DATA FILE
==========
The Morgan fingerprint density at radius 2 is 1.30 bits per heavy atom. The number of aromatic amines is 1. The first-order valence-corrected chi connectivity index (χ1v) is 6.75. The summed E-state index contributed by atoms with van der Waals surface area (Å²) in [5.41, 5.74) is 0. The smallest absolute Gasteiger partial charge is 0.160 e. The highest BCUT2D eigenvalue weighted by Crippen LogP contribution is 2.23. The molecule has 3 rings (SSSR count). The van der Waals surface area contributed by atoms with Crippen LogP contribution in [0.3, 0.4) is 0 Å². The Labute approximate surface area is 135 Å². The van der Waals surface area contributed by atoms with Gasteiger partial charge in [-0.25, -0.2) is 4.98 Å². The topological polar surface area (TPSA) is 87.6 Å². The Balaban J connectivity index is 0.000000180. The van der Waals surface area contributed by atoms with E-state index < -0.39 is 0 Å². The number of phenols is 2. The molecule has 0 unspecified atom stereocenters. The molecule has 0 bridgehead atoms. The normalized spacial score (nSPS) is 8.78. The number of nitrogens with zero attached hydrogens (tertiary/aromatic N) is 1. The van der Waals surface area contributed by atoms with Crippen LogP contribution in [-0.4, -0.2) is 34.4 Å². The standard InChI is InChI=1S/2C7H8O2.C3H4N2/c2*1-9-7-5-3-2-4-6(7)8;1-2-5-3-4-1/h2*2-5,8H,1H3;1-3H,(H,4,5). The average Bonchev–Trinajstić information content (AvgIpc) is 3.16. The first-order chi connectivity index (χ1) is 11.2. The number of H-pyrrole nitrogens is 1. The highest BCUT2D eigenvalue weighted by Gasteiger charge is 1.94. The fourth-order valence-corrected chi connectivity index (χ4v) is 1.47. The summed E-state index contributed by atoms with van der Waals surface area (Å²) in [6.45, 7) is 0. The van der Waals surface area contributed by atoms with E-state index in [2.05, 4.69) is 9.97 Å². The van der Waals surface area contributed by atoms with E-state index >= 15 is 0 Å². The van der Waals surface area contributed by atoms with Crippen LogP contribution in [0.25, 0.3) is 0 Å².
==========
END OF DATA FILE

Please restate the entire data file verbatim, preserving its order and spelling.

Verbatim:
The Morgan fingerprint density at radius 2 is 1.30 bits per heavy atom. The number of aromatic amines is 1. The first-order valence-corrected chi connectivity index (χ1v) is 6.75. The summed E-state index contributed by atoms with van der Waals surface area (Å²) in [5.41, 5.74) is 0. The smallest absolute Gasteiger partial charge is 0.160 e. The highest BCUT2D eigenvalue weighted by Crippen LogP contribution is 2.23. The molecule has 3 rings (SSSR count). The van der Waals surface area contributed by atoms with Crippen LogP contribution in [0.3, 0.4) is 0 Å². The Labute approximate surface area is 135 Å². The van der Waals surface area contributed by atoms with Gasteiger partial charge in [-0.25, -0.2) is 4.98 Å². The topological polar surface area (TPSA) is 87.6 Å². The Balaban J connectivity index is 0.000000180. The van der Waals surface area contributed by atoms with E-state index < -0.39 is 0 Å². The number of phenols is 2. The molecule has 0 unspecified atom stereocenters. The molecule has 0 bridgehead atoms. The normalized spacial score (nSPS) is 8.78. The number of nitrogens with zero attached hydrogens (tertiary/aromatic N) is 1. The van der Waals surface area contributed by atoms with Crippen LogP contribution in [-0.4, -0.2) is 34.4 Å². The standard InChI is InChI=1S/2C7H8O2.C3H4N2/c2*1-9-7-5-3-2-4-6(7)8;1-2-5-3-4-1/h2*2-5,8H,1H3;1-3H,(H,4,5). The average Bonchev–Trinajstić information content (AvgIpc) is 3.16. The first-order chi connectivity index (χ1) is 11.2. The number of H-pyrrole nitrogens is 1. The highest BCUT2D eigenvalue weighted by Gasteiger charge is 1.94. The fourth-order valence-corrected chi connectivity index (χ4v) is 1.47. The summed E-state index contributed by atoms with van der Waals surface area (Å²) in [6.45, 7) is 0. The van der Waals surface area contributed by atoms with E-state index in [2.05, 4.69) is 9.97 Å². The van der Waals surface area contributed by atoms with E-state index >= 15 is 0 Å². The van der Waals surface area contributed by atoms with Crippen LogP contribution in [0.25, 0.3) is 0 Å².